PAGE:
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Caterer Schools and Courses

Caterers are responsible for supplying food and sometimes decorations for special events and functions, but may also work with a restaurant or cafe to provide special menus and food items on a regular basis. Completing a formal training program at catering school allows prospective caterers to learn about the food service industry, develop essential skills and gain specialized knowledge to be successful in their field.

Catering involves food preparation, presentation and coordinating inventory and supplies for various functions and events; many people who complete catering school choose to work for hotels and restaurants, while others choose to run their own catering company and offer services to various clients.

How to Be a Caterer

The first step is contacting catering schools in your area for admissions and enrollment requirements. Caterers who receive formal training have the credentials and work experience to provide services for high-profile events, work with prestigious hotels, restaurants and resorts around the world, and offer professional services.

Catering course programs, certificates and degrees may be available through a culinary academy or culinary school, but students may also pursue their training online.

Catering School Programs

Catering course programs and curriculum include several classes in the field of culinary arts, hospitality and food service. Catering schools typically offer the following courses and programs:

  • Kitchen Operations

  • Inventory and Budgeting

  • Menu Planning

  • Cooking Principles

  • Nutrition

  • Special Diet Food Preparation

  • Banquet and Facilities Manager

  • Culinary Arts

  • Baking Techniques

  • Cost Control Methods

  • Personnel Management

  • Beverage Management

Some schools offer a formal Associate's degree in Professional Catering, while others may combine a culinary arts degree with a specialization in catering and food service management. Catering school programs offer students a chance to learn about modern food-preparation techniques, understand the latest trends and news from the culinary industry, and receive hands-on training to develop their skills and talents in food preparation and serving food.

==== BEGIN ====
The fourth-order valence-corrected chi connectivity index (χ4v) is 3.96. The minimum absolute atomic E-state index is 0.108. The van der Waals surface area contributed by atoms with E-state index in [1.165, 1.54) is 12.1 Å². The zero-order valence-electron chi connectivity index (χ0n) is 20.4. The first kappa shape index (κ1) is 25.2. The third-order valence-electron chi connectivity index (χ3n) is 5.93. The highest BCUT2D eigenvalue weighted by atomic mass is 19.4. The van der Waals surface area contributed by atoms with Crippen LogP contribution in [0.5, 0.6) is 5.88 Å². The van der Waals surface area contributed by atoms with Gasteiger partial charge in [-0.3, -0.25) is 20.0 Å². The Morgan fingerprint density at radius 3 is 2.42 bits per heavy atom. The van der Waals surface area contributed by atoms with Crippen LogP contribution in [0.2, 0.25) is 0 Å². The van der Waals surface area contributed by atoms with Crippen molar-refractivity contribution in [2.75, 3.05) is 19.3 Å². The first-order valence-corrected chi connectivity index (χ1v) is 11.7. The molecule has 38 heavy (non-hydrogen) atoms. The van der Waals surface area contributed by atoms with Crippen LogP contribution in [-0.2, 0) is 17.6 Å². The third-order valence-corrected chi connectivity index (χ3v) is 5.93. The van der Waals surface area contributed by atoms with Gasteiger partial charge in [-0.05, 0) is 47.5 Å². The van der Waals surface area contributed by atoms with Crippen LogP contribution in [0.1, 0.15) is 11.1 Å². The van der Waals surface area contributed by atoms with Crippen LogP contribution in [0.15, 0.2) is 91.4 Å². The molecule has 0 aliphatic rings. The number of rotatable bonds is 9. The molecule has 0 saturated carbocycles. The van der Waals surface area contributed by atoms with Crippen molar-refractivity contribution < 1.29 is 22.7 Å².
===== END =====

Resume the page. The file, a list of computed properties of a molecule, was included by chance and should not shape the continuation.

Career Options After Catering Courses

After completing a professional program or obtaining a degree, graduates can explore a number of career options in the field as a:
  • Catering Manager
  • Catering Supervisor
  • Catering Team Leader
  • Corporate Caterer
  • Private Catering Professional
  • Catering Chef

Many graduates also choose to open up their own business to manage a team of caterers for special events, or to offer consulting services to large corporations and organizations.

What to Expect at Catering School

Catering school provides students with both classroom instruction and kitchen experience so that they can learn and refine their skills and talents, and understand the key principles involved with becoming a professional caterer.

Schools teach students how to:

  • Select food and design menus
  • Present food in creative ways
  • Keep track of inventory and finances
  • Work with a staff or team of caterers
  • Buy food and supplies for an event
  • Work with vendors and suppliers

A catering course may include a 'mock event' component where students are responsible for organizing and executing a trial event to demonstrate their skills and knowledge. These events help students get hands-on experience and direct feedback from instructors so that they can improve and refine their skills.

Many schools also offer continuing education classes where students can explore options for running their own business or developing a business plan to launch their own catering company. These business-focused courses allow students to build their own career and explore non-traditional options after completing their formal training.

Catering Schools: Admissions and Enrollment Requirements

A high school diploma or GED is typically the basic requirement for enrollment in a catering school, and students who have a strong interest in culinary arts and food service may take elective classes in food preparation and home economics during high school. Most schools offer foundational learning programs and very specialized catering course programs, allowing students to obtain the skills and education they need to succeed in the industry.

Many culinary arts programs offer the basic skills and classes needed to begin a catering career, but only a catering school can provide the specialized training and hands-on experience from professional and successful instructors in the industry.

Catering Careers: Employment Prospects

The U.S. Bureau of Labor Statistics Occupational Handbook expects demand for catering chefs, independent and corporate caterers to increase significantly in the next decade, as more people search for professional catering services for special events and banquets. Caterers that specialize in a particular type of cuisine or provide exclusive services for weddings or social events can build up a steady list of clients.

The starting salary for catering coordinators range from $35,000 - $40,000 depending on location of the company, experience of the caterer and professional training received. Some catering professionals fall under the category of food service managers or banquet managers, and salaries for these occupations varies significantly depending on the location of the venue and nature of the position.

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